Jun 11, 2015 06:13 PM

Chengdu's Commercial Property Market Falls on Hard Times

(Chengdu) – The Sichuan branch of the China Banking Regulatory Commission (CBRC) recently told banks in the southwestern province's capital, Chengdu, for data on the value of collateral put down in the commercial property sector.

Banks have submitted their reports, one employee of a local bank said, but the results have not been made public. This was the first time the CBRC's branch asked for the information on the collateral, most of it in the form of land and buildings, the person said.

If the value of the collateral is lower than 30 percent of what it was assessed at, the loan in question will be considered non-performing, the bank employee said, and one worry is that some collateral was overvalued to begin with.

The CBRC's Sichuan office has been paying close attention to risks in the commercial property sector in recent years and has also issued warnings, the bank employee said.

Chengdu is suffering from an oversupply of commercial property, especially office buildings, government data show, a problem that is exacerbated by new space hitting the market this year.

Rising vacancy rates and falling rents are putting pressure on developers and companies and individuals who have properties, and the hope of all of them is that the government intervenes to help them out.

Falling Rents

Chengdu went on a building spree following a devastating earthquake in 2008. Because of central government limits on new residential buildings, most developers targeted commercial projects.

In 2011, the provincial government unveiled plans for the Tianfu New Area, which would be a home for manufacturing and services companies, and a large portion of it was to be in Chengdu. Officials also encouraged many companies to develop commercial projects in Tianfu, which provided 650 square kilometers of land to build on.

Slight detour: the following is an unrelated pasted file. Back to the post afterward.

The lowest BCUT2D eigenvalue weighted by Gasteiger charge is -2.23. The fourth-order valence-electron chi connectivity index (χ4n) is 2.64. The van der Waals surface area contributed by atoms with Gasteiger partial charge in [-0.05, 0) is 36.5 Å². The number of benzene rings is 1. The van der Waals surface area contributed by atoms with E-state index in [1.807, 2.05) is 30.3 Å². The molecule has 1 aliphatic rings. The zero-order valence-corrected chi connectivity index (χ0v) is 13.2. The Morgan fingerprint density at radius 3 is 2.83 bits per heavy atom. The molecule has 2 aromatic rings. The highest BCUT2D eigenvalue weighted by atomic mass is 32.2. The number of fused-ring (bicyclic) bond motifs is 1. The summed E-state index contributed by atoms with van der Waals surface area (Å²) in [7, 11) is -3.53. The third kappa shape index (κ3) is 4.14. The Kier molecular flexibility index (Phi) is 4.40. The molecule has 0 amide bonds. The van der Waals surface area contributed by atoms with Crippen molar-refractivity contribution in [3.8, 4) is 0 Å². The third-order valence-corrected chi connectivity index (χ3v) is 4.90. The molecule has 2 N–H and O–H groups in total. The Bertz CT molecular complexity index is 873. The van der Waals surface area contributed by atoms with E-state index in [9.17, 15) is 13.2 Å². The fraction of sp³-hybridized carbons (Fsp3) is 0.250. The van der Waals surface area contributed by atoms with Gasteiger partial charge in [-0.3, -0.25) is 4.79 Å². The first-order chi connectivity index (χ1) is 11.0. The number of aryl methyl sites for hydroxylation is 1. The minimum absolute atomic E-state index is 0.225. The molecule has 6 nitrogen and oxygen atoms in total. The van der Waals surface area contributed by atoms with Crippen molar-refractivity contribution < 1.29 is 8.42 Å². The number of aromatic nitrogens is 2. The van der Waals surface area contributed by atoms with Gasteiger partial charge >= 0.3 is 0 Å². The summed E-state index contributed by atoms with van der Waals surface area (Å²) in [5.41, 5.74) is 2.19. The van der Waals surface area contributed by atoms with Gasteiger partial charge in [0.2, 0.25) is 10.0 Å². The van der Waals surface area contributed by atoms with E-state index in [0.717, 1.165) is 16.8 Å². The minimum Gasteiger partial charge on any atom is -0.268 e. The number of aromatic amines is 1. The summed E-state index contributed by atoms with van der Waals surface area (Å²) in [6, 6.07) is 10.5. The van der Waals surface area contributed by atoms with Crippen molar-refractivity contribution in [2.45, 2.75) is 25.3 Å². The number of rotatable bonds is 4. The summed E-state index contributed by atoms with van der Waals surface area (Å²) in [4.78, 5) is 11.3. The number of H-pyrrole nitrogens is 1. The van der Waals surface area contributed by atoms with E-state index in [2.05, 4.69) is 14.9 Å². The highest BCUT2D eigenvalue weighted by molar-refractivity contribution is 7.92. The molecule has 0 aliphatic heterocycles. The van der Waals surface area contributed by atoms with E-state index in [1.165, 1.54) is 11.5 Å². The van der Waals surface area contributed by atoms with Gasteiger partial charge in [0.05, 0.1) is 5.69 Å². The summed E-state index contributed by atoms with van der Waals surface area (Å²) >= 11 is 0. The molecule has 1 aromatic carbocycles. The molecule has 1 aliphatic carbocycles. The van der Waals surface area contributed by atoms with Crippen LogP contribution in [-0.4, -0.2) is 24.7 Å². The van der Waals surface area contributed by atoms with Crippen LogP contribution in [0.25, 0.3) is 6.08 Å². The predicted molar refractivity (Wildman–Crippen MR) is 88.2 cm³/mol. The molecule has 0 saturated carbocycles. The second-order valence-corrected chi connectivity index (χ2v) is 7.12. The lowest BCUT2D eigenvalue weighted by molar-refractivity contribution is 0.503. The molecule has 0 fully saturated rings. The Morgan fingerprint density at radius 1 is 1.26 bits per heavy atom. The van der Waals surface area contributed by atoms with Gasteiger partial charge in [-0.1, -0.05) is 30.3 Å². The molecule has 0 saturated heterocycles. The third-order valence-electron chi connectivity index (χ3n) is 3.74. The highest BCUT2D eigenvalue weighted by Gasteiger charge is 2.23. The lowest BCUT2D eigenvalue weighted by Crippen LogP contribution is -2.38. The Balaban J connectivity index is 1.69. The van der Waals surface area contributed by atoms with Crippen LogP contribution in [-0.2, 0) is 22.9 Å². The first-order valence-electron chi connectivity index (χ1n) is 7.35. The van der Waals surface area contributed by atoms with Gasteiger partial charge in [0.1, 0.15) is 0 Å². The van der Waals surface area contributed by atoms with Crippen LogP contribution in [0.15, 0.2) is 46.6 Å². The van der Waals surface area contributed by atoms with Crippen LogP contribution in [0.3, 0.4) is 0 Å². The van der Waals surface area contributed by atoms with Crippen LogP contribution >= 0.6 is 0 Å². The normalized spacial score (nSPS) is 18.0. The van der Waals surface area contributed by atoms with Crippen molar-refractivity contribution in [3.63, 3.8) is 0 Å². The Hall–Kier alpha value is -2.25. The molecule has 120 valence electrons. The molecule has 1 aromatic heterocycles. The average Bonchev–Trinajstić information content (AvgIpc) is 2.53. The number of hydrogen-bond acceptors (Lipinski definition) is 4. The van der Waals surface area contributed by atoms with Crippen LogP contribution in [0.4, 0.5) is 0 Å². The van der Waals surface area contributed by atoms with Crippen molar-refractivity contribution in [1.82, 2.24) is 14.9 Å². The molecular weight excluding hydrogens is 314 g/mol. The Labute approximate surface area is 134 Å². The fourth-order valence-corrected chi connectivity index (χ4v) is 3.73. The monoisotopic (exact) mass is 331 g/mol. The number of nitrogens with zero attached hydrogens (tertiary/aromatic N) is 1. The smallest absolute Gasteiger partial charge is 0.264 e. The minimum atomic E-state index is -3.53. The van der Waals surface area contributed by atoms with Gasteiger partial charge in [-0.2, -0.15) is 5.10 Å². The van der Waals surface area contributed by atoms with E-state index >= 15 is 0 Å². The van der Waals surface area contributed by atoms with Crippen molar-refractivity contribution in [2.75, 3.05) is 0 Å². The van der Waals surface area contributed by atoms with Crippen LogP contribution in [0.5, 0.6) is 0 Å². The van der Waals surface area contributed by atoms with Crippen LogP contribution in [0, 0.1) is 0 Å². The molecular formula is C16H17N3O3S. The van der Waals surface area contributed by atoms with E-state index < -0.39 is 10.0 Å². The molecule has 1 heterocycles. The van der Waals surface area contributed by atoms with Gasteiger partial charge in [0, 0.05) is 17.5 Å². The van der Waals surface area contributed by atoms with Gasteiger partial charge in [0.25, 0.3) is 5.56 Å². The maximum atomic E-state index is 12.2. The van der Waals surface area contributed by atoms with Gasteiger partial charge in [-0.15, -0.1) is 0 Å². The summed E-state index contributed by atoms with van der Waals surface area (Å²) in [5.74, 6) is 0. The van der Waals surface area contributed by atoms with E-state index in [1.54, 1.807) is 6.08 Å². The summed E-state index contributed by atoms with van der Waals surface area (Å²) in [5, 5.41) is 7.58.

Banks eager for business boosted the development of commercial properties in Chengdu by lending to developers without paying too much attention to the rules, another bank employee said.

In 2013, the Sichuan branch of the CBRC published a report that said banks broke rules by lending to developers of three projects that did not meet a 30 percent funding requirement. Some banks lent money to companies without specifying what it should be used for, and the firms turned around and invested in commercial properties, the report said. Of the 54 developers that the CBRC's branch looked at, only 16 had experience developing a commercial project.

The report included some alarming statistics. The city's per capita area of commercial properties was almost two times the international average of 1.2 square meters; the supply-to-demand ratio hit 1.8:1 in the first half of 2013; and sales fell 22 percent compared to the same period of 2012.

The CBRC's branch warned in October 2014 that the property industry was in trouble and the situation would worsen. It also said developers were likely to have trouble repaying loans.

It was quickly proven correct. Chengdu's vacancy rate for office buildings reached 40.8 percent in the first quarter of this year, up from 35.9 percent at the end of last year, reported Jones Lang LaSalle, a real estate service and investment company based in Chicago. Oversupply also caused monthly rents to fall to 97.1 yuan per square meter, down 3.2 percent from the first quarter of last year.

Help, Please

Banks were quick to realize a storm was brewing. They started providing fewer loans to developers and individuals involved in commercial property, and China Merchants Bank stopped extending loans to players in the sector altogether.

Developers argue the government should help solve the problem they have selling and renting out commercial properties. Said one: "The government's planning caused the oversupply, and it should provide solutions."

Chengdu should also improve its infrastructure, the developer said, and lure new companies to the city, such as start-ups.

The city's government can say it tried in this latter regard. It offered tax cuts totaling 10 billion yuan to the Taiwanese technology company Compal Electronics Inc. to open factories in Tianfu New Area in 2010. But declining laptop sales prompted the company to move to Southeast Asia last year.

A developer named Minyoun Industrial Group Corp Ltd. has cooked up a solution of its own: later this year it will launch a program that allows small companies to share office space. Industry insiders say the model has worked in Beijing, and could work in other cities.

Whatever the solution to the problems in Chengdu's commercial property sector, the developer mentioned earlier says it must involve the government.

"The root of the problem is government planning," he said. "It plans too many office buildings. Chengdu is a good city, but it's not like Beijing, Shanghai, Guangzhou and Shenzhen, which have lots of good companies."

(Rewritten by Guo Kai)

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